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Which Income Levels will be Affected by Biden’s Top Tax Rate?

Income Levels
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EDITOR NOTE: If you’re among the wealthiest of Americans, making $552,700 or more annually, President Biden is proposing to raise your tax rate to 39.6%--closing in on almost half of everything you earned in a year. We can assume that many of the millionaires occupying the top income levels of wealth have benefited from the Federal Reserve’s policy-driven asset bubbles. It may appear to be something of a reckoning for those who have. Still, for every dollar the government takes back from this benefit in the form of higher taxes, there’s very little said about the money taken through the “hidden tax” of monetary debasement. The national debt has to be paid one way or another, though sadly, the Biden administration sees no end to the rampant spending which further claims Americans’ future income and wealth. A vicious cycle, one affecting every American, rich and poor. Taxing the wealthy smacks of a liberal “virtue signaling” that distracts public awareness from the damage fiscal policy is doing to all taxpayers in the country.

President Joe Biden wants to raise the top income tax rate for wealthy households to 39.6%, from the current 37%, to help finance his legislative agenda.

That top rate would apply to single individuals with taxable income of more than $452,700 and married couples filing a joint tax return with income over $509,300, according to a budget proposal issued Friday by the Treasury Department.

It would also apply to heads of household with income exceeding $481,000 and married individuals filing separate tax returns with income over $254,650.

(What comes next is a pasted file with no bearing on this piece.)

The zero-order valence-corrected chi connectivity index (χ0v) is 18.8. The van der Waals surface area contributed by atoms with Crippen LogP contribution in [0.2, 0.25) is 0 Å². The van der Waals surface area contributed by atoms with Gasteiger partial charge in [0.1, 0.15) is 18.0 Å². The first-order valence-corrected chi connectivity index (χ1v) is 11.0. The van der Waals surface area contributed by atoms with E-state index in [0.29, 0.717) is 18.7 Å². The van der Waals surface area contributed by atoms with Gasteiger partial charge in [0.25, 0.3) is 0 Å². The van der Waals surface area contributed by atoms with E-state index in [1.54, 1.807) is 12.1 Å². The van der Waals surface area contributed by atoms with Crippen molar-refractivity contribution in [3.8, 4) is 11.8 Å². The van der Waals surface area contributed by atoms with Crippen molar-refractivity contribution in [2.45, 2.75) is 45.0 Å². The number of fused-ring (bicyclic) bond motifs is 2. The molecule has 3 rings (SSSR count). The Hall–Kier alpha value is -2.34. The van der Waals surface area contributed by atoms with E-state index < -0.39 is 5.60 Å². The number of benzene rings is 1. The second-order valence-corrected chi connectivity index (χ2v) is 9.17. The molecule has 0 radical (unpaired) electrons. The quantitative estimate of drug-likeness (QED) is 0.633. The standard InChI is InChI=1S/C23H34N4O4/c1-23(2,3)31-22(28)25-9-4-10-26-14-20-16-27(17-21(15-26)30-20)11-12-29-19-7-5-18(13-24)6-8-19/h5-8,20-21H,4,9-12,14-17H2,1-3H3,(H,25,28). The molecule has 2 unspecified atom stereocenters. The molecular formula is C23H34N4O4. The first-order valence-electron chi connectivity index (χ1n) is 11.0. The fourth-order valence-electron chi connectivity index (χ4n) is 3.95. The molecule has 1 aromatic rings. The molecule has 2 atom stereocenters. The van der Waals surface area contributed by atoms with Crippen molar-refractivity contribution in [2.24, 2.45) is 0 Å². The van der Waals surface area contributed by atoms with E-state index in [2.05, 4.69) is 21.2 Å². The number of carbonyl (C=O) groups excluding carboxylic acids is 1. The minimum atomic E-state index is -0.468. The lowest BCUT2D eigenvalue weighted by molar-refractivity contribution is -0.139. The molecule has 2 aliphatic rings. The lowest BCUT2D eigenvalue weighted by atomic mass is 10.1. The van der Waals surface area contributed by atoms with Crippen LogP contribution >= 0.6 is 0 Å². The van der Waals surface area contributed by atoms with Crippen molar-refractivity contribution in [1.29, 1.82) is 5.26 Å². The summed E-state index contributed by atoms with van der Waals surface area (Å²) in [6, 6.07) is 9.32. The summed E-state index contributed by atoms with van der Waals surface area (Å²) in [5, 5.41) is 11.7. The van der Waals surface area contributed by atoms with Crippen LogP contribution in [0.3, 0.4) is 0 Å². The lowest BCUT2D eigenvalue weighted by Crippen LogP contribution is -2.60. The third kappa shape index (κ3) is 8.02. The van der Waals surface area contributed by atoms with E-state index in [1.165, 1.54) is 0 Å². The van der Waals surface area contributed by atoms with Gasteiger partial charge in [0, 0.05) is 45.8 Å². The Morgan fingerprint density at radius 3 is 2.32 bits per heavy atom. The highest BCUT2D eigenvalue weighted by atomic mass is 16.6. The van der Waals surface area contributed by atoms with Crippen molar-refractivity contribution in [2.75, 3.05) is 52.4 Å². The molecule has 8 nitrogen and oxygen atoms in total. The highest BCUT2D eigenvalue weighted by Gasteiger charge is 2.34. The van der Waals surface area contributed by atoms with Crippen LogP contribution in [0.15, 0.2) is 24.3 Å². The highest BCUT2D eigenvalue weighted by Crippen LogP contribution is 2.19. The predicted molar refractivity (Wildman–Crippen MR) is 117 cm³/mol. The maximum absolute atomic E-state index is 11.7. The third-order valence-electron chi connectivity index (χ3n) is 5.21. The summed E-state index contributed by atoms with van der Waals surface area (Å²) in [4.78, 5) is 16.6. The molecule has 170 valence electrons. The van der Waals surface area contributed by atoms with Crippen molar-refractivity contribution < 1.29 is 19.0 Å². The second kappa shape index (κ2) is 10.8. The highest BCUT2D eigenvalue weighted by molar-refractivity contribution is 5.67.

Those income thresholds are lower than under current law, set by the 2017 Tax Cuts and Jobs Act.

Income Levels

(By comparison, the 37% top individual rate applies to income exceeding: $523,600 for single filers and heads of household, $628,300 for married joint filers, and $314,150 for married separate filers.)

The 39.6% top rate would kick in during the 2022 tax year, according to the proposal. (That means it would apply to tax returns filed in 2023.) Congress would still need to pass legislation enacting the policy, which isn’t assured.

Biden’s proposal is one of several measures aimed at raising taxes on households earning more than $400,000 a year.

The tax revenue would help finance initiatives in the American Families Plan to expand the social safety net, including funding for four additional years of free schooling, heavily subsidized child care for middle-class families, federal paid family leave and expanded child tax credits.

Hiking the top rate to 39.6% would raise an estimated $132 billion over five years, according to the Treasury Department.

The top rate is slated to increase even if Congress doesn’t pass Biden’s proposal. The Tax Cuts and Jobs Act’s individual tax reductions will lapse after 2025 due to how Congress structured the law.

Biden’s proposed income thresholds for the 39.6% rate correspond to the pre-TCJA thresholds, indexed for inflation, according to a Treasury official.

Original post from CNBC

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